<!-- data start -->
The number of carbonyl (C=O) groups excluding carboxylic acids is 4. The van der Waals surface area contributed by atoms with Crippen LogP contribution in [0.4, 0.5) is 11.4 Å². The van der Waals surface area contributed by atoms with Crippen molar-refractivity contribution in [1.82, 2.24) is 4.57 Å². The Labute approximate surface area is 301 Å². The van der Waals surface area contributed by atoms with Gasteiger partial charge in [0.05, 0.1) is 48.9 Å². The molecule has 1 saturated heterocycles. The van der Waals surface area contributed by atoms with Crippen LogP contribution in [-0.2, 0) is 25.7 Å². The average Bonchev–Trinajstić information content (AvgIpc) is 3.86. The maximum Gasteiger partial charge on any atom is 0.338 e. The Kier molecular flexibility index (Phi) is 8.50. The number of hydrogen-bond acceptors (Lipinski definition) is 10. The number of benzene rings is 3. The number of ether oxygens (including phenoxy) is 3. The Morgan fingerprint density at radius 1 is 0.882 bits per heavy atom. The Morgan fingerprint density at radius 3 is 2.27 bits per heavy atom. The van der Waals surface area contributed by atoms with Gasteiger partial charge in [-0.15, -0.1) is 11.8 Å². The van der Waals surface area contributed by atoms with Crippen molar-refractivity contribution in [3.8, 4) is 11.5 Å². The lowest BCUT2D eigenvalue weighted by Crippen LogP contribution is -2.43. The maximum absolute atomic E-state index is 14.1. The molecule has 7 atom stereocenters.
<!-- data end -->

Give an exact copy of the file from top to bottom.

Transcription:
The number of carbonyl (C=O) groups excluding carboxylic acids is 4. The van der Waals surface area contributed by atoms with Crippen LogP contribution in [0.4, 0.5) is 11.4 Å². The van der Waals surface area contributed by atoms with Crippen molar-refractivity contribution in [1.82, 2.24) is 4.57 Å². The Labute approximate surface area is 301 Å². The van der Waals surface area contributed by atoms with Gasteiger partial charge in [0.05, 0.1) is 48.9 Å². The molecule has 1 saturated heterocycles. The van der Waals surface area contributed by atoms with Crippen LogP contribution in [-0.2, 0) is 25.7 Å². The average Bonchev–Trinajstić information content (AvgIpc) is 3.86. The maximum Gasteiger partial charge on any atom is 0.338 e. The Kier molecular flexibility index (Phi) is 8.50. The number of hydrogen-bond acceptors (Lipinski definition) is 10. The number of benzene rings is 3. The number of ether oxygens (including phenoxy) is 3. The Morgan fingerprint density at radius 1 is 0.882 bits per heavy atom. The Morgan fingerprint density at radius 3 is 2.27 bits per heavy atom. The van der Waals surface area contributed by atoms with Gasteiger partial charge in [-0.15, -0.1) is 11.8 Å². The van der Waals surface area contributed by atoms with Crippen molar-refractivity contribution in [3.8, 4) is 11.5 Å². The lowest BCUT2D eigenvalue weighted by Crippen LogP contribution is -2.43. The maximum absolute atomic E-state index is 14.1. The molecule has 7 atom stereocenters.